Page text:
‘Late drama’ is both literal and metaphorical when it comes to summarizing the electric game Manchester United and Chelsea were involved in at Stamford Bridge. The final scoreline stood 2-2, with both sides holding extensive leads for periods of the game.
Chelsea’s came after Antonio Rudiger headed them ahead in the first half, while United’s confident run with Martial’s brace was cut short when Barkley shushed the Red Devils in the last minute of added time.
Here are the biggest talking points in a game that will go down as one of the most exciting ones this season, especially due to what went down at the end-
1. Sarri’s Style Is Impeccable
The Sarri effect is there for all to see. Chelsea has gone from a fumbling side that was overly reliant on its attackers to a passing haven.
Their first-half possession and passing was incredible to say the least, the numbers adding up and proving a marked difference from what was on show during Conte’s era. The Sarri ball was on display throughout the game, with Jorginho and Kante, in particular, dominating the field.
With this draw, the Blues have now taken their start-of-the-season unbeaten game streak to nine games strong. They’ve achieved this figure only twice in the past, both under Jose Mourinho, and on both occasions, the Premier League title was theirs for the taking.
2. Selection Dilemma
While the game can be best described as a match of two halves, the contrast is what sets both sides apart. While the Reds secured their composure in the second half, stringing together cohesive and frankly remarkable offensive runs, their backroom woes still accompanied them.
Simply put, the substitution styles of both gaffers set the tone brilliantly. Sarri’s changes were predictable, using the familiar dynamic of Barkley-Kovacic and Morata-Giroud.
In contrast, it is Mourinho’s lack of trust over the highly-paid Sanchez that is worrying. During the game, the period where United had to bring on their substitutions was one of confusion, Martial unhappy about being subbed off and Sanchez uneasy about not being started.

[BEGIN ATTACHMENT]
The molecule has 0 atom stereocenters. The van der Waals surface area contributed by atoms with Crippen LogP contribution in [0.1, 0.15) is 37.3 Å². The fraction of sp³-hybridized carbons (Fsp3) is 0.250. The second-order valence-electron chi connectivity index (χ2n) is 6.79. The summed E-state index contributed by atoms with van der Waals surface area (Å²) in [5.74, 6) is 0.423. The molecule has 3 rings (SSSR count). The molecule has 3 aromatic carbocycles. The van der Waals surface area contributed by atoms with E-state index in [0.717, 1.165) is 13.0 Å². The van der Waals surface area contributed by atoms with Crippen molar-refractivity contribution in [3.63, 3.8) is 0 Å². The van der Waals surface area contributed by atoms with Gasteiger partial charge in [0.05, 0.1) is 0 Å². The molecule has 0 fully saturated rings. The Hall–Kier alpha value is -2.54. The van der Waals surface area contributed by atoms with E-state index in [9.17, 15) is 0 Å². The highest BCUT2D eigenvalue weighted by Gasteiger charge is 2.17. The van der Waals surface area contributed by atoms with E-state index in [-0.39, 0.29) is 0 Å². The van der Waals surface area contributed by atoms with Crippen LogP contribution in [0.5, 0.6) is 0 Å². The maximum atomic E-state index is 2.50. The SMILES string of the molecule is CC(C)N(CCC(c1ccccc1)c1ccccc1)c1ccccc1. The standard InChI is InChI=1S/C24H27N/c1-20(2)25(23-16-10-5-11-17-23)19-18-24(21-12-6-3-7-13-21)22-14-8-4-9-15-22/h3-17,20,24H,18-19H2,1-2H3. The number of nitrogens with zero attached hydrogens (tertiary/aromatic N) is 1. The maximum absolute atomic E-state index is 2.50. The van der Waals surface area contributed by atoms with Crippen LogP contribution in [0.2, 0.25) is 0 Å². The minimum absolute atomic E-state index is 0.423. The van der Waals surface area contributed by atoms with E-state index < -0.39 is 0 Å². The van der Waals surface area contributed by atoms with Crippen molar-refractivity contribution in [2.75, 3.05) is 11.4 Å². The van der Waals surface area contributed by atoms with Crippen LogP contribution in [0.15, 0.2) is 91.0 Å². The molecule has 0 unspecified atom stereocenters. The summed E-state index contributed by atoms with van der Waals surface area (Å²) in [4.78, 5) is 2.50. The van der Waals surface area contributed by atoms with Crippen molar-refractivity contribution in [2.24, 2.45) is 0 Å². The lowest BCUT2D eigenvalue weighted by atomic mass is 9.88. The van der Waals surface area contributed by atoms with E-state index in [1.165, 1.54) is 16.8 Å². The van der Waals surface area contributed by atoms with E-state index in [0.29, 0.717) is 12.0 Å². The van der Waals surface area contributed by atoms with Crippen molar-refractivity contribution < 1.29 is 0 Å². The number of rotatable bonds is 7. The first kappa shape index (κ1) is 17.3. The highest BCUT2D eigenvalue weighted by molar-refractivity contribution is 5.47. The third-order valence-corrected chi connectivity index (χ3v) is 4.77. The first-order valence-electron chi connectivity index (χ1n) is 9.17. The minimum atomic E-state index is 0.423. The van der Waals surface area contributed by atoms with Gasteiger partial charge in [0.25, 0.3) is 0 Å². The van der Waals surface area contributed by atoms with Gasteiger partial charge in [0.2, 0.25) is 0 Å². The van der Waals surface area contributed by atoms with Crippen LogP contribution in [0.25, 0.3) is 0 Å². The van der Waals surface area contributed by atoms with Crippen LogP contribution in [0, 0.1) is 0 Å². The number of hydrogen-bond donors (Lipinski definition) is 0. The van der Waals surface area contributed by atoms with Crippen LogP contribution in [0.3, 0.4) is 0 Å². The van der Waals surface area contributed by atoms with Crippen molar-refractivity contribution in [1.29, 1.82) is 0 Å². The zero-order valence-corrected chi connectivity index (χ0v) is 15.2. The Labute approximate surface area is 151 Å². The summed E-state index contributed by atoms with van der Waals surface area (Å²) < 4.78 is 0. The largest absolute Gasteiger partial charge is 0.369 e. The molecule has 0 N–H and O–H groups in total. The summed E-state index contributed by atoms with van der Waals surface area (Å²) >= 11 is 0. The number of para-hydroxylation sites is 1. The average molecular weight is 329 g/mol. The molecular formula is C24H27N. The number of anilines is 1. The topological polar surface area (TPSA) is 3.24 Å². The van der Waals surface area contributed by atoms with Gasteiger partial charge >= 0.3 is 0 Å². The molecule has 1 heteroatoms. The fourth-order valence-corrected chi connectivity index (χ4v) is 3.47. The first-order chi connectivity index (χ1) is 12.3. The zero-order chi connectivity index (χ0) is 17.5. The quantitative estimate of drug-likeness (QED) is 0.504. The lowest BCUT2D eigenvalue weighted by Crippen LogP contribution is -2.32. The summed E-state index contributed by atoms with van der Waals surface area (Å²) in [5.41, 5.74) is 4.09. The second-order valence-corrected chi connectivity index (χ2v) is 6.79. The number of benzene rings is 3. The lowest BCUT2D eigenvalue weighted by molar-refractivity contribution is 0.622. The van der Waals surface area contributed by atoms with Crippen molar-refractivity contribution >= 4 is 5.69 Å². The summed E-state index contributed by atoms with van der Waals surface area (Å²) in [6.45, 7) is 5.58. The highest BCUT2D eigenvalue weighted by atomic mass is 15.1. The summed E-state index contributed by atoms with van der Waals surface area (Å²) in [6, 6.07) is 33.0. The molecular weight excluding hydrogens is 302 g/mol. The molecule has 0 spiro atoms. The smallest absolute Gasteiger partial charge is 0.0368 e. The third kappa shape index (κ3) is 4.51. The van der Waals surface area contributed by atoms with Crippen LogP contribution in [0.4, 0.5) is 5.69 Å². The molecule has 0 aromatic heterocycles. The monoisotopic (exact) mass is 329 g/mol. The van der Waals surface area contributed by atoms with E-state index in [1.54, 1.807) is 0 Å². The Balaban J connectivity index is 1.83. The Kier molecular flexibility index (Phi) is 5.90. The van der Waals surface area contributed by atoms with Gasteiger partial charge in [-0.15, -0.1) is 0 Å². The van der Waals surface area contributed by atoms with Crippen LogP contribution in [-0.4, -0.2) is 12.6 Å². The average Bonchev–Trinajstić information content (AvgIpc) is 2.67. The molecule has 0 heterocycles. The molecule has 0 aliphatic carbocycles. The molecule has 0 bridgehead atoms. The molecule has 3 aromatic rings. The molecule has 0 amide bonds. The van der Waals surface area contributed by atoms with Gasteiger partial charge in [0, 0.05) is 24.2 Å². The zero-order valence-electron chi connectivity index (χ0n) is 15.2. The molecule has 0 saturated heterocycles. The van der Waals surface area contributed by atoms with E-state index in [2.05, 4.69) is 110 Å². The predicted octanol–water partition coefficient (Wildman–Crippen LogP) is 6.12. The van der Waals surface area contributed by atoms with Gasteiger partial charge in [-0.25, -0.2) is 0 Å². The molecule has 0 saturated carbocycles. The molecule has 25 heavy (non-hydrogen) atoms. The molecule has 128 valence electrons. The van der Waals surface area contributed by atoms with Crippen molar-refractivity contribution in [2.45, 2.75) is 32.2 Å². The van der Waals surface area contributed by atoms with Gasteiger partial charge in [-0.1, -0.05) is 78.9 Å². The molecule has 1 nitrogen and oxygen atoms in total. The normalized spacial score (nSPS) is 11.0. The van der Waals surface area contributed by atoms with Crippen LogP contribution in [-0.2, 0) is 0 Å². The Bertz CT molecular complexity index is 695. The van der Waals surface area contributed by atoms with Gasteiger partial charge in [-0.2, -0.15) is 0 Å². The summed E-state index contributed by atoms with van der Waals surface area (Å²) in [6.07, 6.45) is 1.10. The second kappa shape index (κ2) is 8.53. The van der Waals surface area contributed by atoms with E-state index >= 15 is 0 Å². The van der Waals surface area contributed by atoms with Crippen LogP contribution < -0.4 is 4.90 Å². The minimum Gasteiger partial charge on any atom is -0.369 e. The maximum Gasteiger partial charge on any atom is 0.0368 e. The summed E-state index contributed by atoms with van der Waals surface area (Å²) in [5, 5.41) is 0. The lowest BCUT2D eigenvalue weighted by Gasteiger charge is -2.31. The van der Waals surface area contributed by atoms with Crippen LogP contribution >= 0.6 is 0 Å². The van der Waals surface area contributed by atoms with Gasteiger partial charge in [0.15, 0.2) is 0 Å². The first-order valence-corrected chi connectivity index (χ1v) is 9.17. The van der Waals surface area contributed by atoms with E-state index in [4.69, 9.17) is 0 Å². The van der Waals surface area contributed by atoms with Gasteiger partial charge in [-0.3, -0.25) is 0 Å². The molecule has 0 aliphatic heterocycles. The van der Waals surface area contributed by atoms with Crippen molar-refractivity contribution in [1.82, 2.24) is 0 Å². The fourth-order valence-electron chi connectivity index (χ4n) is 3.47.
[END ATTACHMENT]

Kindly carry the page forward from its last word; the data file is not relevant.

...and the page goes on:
3. Martial Back For Good?
With 3 goals in 2 games, that too with a cumulative playing time of just over 90 minutes in that spell, Martial has proved why United did a good thing by not selling him in the summer. Besides, his opener was also the first sustained effort that United had in the game.
The French forward was the side’s unquestioned top performer, and had defensive stability not been absolutely crucial, Mourinho would have certainly stuck on with him on the pitch rather than sub Pereira on.
However, this could all bode well for the Frenchman, who could certainly garner more starts in the future. Add to this Mourinho’s apparent discontentment with Sanchez, and the young lad seems poised for great things at Old Trafford for quite a while more.
WATCH: How Mourinho Reacted After Martial’s Goal
4. Comeback Foiled
Mourinho was a sorry sight even before the celebration incident happened. The gaffer was desperate for a victory, and their 2-1 lead would have shot them right back into the top places, the perfect region to re-engineer any hope left for a title challenge.
Instead, akin to the manner in which they foiled Newcastle United’s plans last week, Barkley’s impressive late goal held the Red Devils back.
The players’ celebration of Martial’s second goal says how disappointed they’ll be with the eventual result. Further, this will be a strong loss of momentum for the manager, as a victory would have been the perfect start to a week that next sees them up against Cristiano Ronaldo’s Juventus.
5. Classless Chelsea
Already rampant in England is Chelsea’s reputation for not being the most hospitable of fans. Their class has also been brought under question on numerous occasions in the past, turning their back on players and managers.
But after Saturday’s encounter, it seems all but confirmed that their lack of a care towards class and respect runs in the club DNA itself.
The manner in which their second assistant coach Marco Ianni celebrated in front of Mourinho, setting off the eventual brawl, is particularly insensitive when one thinks of how Mourinho expressly declared before the game that he’d be constrained in his celebrations should United score and/or win.
Sure enough, both of Martial’s goals, and even Barkley’s eventual equalizer was dealt with a poker face by Mourinho. This renders what went down, and the fans response chant of “Fuck off, Mourinho” to be further uncalled for.